1. Leffert Buck Cut Many Corners On Construction To Save Money
Aside from not galvanizing the wires, Leffert also used only one suspender rope to connect the deck of the bridge to two main cable ropes. What this means is that if that one suspender rope were to snap, you would lose the support of the two main cables. Only almost 90 years later during the rehabilitation of the bridge did the engineers do away with the one suspender rope, adding instead a suspender rope coming off of each main cable.
2. It Has A Unique Diamond Shaped TrussSide view of the bridge featuring the diamond truss.
The shape of the steel going across the bridge horizontally has a kind of diamond shape to it, that is a “Lattice” truss, also known as a “Town” truss. Previously, the old Willis Avenue Bridge connecting the Bronx to Manhattan over the Harlem River, used to also have a diamond truss. But after it was replaced, the Williamsburg Bridge became the only one in New York City with a diamond truss. Additionally, since the trains run on the middle lane, the truss was able to be constructed at 40 feet, making it more stable.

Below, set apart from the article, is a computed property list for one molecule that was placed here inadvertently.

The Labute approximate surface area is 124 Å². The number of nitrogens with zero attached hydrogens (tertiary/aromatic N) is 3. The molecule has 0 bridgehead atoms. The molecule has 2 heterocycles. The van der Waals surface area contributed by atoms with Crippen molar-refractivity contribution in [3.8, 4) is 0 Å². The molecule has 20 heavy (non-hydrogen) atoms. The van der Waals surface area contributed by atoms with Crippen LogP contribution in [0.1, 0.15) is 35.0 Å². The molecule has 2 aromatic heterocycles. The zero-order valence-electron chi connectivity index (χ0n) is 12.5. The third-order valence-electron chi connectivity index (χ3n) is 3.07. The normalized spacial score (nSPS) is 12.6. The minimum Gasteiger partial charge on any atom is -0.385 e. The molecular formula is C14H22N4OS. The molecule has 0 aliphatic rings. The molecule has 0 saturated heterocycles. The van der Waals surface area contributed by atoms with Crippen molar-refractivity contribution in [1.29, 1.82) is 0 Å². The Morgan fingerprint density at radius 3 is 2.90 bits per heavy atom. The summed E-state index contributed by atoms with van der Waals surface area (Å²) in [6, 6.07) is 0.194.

3. Additional 1990s Replacements
The intense repair the bridge underwent beginning in 1991 had several issues that needed to be addressed. One of them included updating the deck. The original deck was made of 6 to 7 inch thick concrete, making it very heavy. It was replaced with what’s called an orthotropic deck, a kind of steel deck plate fastened transversely or longitudinally. This made the Williamsburg’s deck much stronger and lighter than the original concrete.